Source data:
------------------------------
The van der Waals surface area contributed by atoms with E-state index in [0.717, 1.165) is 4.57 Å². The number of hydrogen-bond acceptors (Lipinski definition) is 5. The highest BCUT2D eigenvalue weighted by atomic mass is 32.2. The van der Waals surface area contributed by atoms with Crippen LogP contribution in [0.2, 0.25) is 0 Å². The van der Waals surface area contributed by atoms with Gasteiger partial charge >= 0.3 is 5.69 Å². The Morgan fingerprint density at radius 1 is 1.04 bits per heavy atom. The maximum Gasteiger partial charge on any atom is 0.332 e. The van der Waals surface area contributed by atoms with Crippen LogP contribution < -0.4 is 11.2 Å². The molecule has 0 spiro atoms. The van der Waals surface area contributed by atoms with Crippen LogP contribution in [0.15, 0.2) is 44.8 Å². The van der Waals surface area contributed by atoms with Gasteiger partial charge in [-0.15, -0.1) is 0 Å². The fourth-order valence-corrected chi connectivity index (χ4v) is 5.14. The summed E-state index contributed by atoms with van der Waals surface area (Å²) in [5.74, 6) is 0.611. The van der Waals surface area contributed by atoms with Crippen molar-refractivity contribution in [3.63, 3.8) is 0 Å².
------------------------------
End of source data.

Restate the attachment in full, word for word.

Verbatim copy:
The van der Waals surface area contributed by atoms with E-state index in [0.717, 1.165) is 4.57 Å². The number of hydrogen-bond acceptors (Lipinski definition) is 5. The highest BCUT2D eigenvalue weighted by atomic mass is 32.2. The van der Waals surface area contributed by atoms with Crippen LogP contribution in [0.2, 0.25) is 0 Å². The van der Waals surface area contributed by atoms with Gasteiger partial charge >= 0.3 is 5.69 Å². The Morgan fingerprint density at radius 1 is 1.04 bits per heavy atom. The maximum Gasteiger partial charge on any atom is 0.332 e. The van der Waals surface area contributed by atoms with Crippen LogP contribution < -0.4 is 11.2 Å². The molecule has 0 spiro atoms. The van der Waals surface area contributed by atoms with Crippen LogP contribution in [0.15, 0.2) is 44.8 Å². The van der Waals surface area contributed by atoms with Gasteiger partial charge in [-0.15, -0.1) is 0 Å². The fourth-order valence-corrected chi connectivity index (χ4v) is 5.14. The summed E-state index contributed by atoms with van der Waals surface area (Å²) in [5.74, 6) is 0.611. The van der Waals surface area contributed by atoms with Crippen molar-refractivity contribution in [3.63, 3.8) is 0 Å².